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What kind of power is knowledge

What kind of power is knowledgeFrancis Bacon is usually credited with first delivering to us the notion that ‘knowledge is power’ in a collection of religious meditations published in 1597 entitled the ‘Meditationes Sacrae’. Apparently Volkswagen agree. Of course it’s difficult to imagine what the 16th century English philosopher would have made of this bold endorsement by one of the world’s largest automobile manufacturers. Perhaps, given his strong ties to the early empiricist movement and influential role in the development of experimental science, Bacon would have taken great pride in the show of technological prowess implied by the billboard advertisement. Regardless, it seems somehow unlikely that the creative mind behind this campaign was principally concerned with the philosophical origins of its core sentiment. Even less so that Volkswagen’s intended audience should be restricted to a relatively small, albeit international group of distinguished Bacon scholars. So, what is the claim that ‘knowledge is power’ really doing here.

The answer, it seems to me, lies in the question of what kind of power is being touted. For Bacon, the claim that ‘knowledge is power’ can be best understood within the context of the scientific enlightenment of his day. He was deeply influential in the establishment of empirical methods in the sciences and in promoting the idea of scientific and technological progress on the basis of these methods. It was, therefore, advances in our knowledge of the natural world that represented for him a previously unrealised and unwielded power.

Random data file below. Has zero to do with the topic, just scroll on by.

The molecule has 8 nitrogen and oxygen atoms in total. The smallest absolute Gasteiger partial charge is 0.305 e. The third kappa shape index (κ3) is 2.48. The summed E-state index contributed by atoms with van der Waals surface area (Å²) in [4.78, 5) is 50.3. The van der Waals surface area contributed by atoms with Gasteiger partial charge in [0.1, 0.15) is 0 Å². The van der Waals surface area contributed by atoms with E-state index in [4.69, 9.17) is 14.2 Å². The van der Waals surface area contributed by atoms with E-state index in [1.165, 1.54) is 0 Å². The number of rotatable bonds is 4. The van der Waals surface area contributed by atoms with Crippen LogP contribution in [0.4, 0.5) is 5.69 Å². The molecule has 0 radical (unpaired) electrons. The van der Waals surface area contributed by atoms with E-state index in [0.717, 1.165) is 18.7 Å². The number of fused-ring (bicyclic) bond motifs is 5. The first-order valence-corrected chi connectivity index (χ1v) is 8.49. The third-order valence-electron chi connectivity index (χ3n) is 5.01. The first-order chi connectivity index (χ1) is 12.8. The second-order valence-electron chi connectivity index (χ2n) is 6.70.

To an extent, this is precisely the kind of power that Volkswagen are keen to appeal to. In the image above the slogan, the car’s reflection is covered with a series of complex mathematical equations suggestive of the extensive technical understanding that is presumably required in the design and construction of an automobile. Drawing our attention to this fact is Volkswagen’s way of highlighting just how clever their cars really are. And that’s the interesting part. According to the manufacturing and marketing teams at Volkswagen, it is the knowledge that has gone into the development of this new model that renders it desirable. Power, it is assumed, is something that we want and knowledge is a manifestation of power. As long as we identify power with knowledge and knowledge with Volkswagen, then buying Volkswagen gets us something we desire.

Here’s the campaign in syllogistic logic for those with an eye for formalisms:
P1) Knowledge is power
P2) Power is desirable
C1) Therefore, knowledge is desirable

P3) Volkswagen have knowledge
P4) (from C1) Knowledge is desirable
C2) Therefore, Volkswagen is desirable